Northern Ireland civil servants consider Brexit border solution
A Brexit border solution which would involve checks on some goods coming into Northern Ireland from the rest of the UK has been considered by civil servants.
A paper, produced by the NI Civil Service, discusses a concept of 'green' and 'red' channels at ports.
Goods moving through red channels would be subject to checks.
The paper notes there is a "very simple point" that loading onto a ship already involves "a pause in movement".
The details of the paper were first reported by the Guardian.
The BBC has also seen the relevant paper which has the status of a draft discussion document.
Its purpose is described as considering ways of managing the border between Northern Ireland and the Republic of Ireland within the constraints set by the UK and EU.
The UK and EU have agreed there should be no hardening of the Irish border.
The UK government has also said there will be no new barriers to trade within the UK.
The paper notes that if the UK leaves the single market and customs union that will create a customs and regulatory border.
It goes on to consider if the consequences of that outcome can be managed at ports and airports rather than the land border.
It states: "The very simple and important practical point is that loading on to a ship or aeroplane always involves both a pause in movement and some checks of 'entitlement to board' - obviously neither of these apply at the land border.
"Pragmatic extension of a present reality, with the lightest possible touch required to manage risk, seems infinitely preferable to 'a return to the border of the past'."
The DUP are firmly opposed to any arrangement which creates 'a border in the Irish Sea'.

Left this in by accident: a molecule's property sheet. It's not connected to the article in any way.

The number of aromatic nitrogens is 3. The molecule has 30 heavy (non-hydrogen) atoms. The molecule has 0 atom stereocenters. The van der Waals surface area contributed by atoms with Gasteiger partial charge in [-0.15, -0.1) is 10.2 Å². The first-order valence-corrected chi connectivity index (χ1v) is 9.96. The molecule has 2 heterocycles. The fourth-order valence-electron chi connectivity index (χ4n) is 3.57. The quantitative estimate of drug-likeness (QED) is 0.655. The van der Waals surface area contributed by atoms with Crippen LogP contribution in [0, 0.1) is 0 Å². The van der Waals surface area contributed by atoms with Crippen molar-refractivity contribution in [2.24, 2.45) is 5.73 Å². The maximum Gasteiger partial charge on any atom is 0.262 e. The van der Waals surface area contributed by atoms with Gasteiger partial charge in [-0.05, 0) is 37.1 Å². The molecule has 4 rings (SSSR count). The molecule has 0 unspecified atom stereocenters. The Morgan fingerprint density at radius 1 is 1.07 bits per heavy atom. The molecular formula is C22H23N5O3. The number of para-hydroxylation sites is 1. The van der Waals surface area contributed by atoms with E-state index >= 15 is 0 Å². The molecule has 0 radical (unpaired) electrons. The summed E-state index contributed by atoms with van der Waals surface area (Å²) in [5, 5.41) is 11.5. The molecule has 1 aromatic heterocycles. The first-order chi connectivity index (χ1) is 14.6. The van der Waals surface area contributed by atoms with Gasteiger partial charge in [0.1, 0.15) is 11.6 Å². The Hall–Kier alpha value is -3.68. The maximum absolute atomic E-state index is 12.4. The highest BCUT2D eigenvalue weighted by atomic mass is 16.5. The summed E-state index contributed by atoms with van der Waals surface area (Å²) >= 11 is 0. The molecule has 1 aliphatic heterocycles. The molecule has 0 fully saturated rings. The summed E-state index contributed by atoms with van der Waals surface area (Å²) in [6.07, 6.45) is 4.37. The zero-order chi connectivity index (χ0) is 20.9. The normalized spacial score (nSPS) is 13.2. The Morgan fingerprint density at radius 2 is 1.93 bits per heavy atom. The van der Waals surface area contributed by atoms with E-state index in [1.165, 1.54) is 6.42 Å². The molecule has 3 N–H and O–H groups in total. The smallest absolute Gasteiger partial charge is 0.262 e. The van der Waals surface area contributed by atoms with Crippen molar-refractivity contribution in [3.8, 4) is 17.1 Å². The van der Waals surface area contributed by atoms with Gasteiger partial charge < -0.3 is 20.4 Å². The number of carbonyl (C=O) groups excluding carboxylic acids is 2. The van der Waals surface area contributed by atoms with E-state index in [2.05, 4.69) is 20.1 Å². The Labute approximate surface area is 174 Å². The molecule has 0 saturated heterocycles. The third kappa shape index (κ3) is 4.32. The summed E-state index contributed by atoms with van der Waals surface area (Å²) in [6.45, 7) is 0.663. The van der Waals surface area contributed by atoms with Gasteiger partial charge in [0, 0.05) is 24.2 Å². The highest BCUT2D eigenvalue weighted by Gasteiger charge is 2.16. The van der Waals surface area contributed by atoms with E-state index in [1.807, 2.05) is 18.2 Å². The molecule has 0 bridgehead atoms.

The paper addresses this saying: "Concern that a model without a land border would imply a border in the Irish Sea could be addressed by providing a 'green channel' for goods moving between NI and GB, so that there need be no check or constraint on movement."
It suggests that, in order to meet EU concerns, goods coming from the rest of the UK or rest of the world which may not meet EU single market standards would be "fully subject to red channel checks" at Northern Ireland ports and airports.
In some cases, such as food products, it could mean goods being prohibited from entering Northern Ireland.
A parallel system would apply meaning goods of Irish origin, which are being shipped to Great Britain via Northern Ireland, would be subject to 'red channel' checks at the port of exit.
The paper emphasises that for the system to work there would need to be robust administrative and risk management processes.
It says: "In reality the processing of documentation and information is much more important in respect of freight transport than the channels concept."
A government spokesperson declined to comment on the paper on the grounds that it had not been published and was "not a UK government policy document".
She said: "Our policy is clear - we are committed to ensuring there is no hard border between Northern Ireland and Ireland and to ensuring the same unfettered access for Northern Ireland's businesses to the whole of the UK's internal market."
"We have set out our preferred customs models to enable trade to remain as frictionless as possible."